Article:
Implications of China’s Individual Income Tax Reform: IIT calculation, itemized deductions and expat allowances

Author: BenCham Shanghai

IIT Reform timeline & changes

At the start of the transition period, from October 1stto December 31stof 2018, two changes to the Individual Income Tax Law already came into effect. Firstly, the standard deductions for both local (Chinese) and foreign employees was increased to RMB 5.000 per month. Secondly, the income tax brackets were adjusted.

The most recent updates to the IIT law extends on several changes highlighted in the previous announcements and provides further clarification. This article highlights the following updates:

  1. Tax Residence in China – “Six-Year Rule”;
  2. Individual Income Tax Calculation Method;
  3. Itemized deductions for local employees (and foreign residents in China);
  4. Procedures for itemized deductions;
  5. End of Expatriate Allowances – by 2022;
  6. Annual Bonus Policy.

Tax Residence Rule

Based on previous announcements about the IIT reform, MS Advisory discussed that individuals not domiciled in China will be classified as a resident taxpayer if they stay in China for over 183 days per year. They also highlighted that contrary to previous expectations, foreign residents will still be able to enjoy the five-year rule.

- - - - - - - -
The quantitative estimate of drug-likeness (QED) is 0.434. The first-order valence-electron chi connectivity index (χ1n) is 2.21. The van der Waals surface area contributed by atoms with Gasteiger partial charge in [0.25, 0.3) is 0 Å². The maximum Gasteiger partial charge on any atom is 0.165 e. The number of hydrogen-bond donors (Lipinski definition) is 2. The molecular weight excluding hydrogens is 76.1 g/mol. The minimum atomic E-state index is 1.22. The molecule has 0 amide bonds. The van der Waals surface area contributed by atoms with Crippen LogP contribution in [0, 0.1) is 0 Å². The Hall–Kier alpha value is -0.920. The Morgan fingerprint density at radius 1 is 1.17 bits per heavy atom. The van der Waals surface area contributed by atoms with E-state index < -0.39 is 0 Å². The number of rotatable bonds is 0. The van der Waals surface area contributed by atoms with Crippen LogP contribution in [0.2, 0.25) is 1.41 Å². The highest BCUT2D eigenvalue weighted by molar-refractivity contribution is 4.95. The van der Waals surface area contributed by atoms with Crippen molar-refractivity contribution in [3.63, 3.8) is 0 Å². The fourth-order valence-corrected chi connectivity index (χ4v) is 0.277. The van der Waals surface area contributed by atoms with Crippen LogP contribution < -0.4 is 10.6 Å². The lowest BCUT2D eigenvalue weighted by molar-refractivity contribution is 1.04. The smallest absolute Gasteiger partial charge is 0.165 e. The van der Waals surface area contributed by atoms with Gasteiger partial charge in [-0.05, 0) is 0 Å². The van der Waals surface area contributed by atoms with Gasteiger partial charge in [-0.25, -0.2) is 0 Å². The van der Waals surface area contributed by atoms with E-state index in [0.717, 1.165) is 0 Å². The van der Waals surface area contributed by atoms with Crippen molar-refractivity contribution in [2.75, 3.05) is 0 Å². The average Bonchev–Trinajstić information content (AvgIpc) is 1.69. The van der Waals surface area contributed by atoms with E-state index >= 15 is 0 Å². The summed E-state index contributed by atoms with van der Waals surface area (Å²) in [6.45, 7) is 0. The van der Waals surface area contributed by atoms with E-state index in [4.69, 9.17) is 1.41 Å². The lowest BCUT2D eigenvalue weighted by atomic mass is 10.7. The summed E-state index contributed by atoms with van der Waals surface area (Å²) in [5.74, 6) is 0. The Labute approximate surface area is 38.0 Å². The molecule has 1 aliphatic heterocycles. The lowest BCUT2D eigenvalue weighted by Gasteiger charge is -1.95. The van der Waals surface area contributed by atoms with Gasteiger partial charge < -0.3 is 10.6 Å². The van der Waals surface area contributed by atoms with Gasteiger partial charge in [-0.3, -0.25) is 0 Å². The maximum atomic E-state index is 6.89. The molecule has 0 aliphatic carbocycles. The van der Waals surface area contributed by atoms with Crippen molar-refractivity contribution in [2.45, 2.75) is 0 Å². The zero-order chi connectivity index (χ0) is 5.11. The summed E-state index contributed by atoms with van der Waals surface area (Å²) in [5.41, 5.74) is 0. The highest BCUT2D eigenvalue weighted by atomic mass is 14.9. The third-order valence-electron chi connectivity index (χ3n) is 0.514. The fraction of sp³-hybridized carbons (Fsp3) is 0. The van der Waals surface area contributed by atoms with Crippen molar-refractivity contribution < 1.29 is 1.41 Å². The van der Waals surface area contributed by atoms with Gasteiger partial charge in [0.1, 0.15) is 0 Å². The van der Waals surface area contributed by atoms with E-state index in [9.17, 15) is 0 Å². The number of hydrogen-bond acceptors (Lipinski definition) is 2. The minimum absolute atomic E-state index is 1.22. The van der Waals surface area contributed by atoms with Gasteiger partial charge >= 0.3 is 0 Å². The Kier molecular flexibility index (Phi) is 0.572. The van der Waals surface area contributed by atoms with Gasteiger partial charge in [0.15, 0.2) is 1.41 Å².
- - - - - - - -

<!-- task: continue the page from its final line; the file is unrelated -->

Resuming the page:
According to the most recent update of the IIT Law, this policy will continue as the “six-year rule”. This means that foreign residents in China can be exempted from paying tax in China on foreign-sourced income (income paid outside China), but only if they have left the country for 30 days or more in a single trip in one calendar year, during the six-year period.

In order to enjoy these benefits, foreign residents in China are required to file such a trip in advance with the local tax bureau.

Individual Income Tax Withholding Calculation Method

Following the announcements by the State Administration of Taxation, individual income tax will be withheld based on the cumulative withholding method, which is described below:

  1. Withholding tax current period = cumulative tax payable - cumulative tax withheld in the previous period;
  2. Cumulative tax payable = (cumulative taxable income * tax rate) - quick deduction;
  3. Cumulative taxable income = cumulative income - cumulative applicable deductions.

This would basically mean that an individual with a significant salary and increase of salary (the calculation method for other comprehensive income categories are not based on the cumulative withholding method), could have a different amount of IIT that needs to be paid monthly. This would make it more challenging to calculate the taxes monthly and might require companies to hire a professional third party to support with the personal tax obligations.

The table below provides an overview of tax rates applicable to income earned from comprehensive income: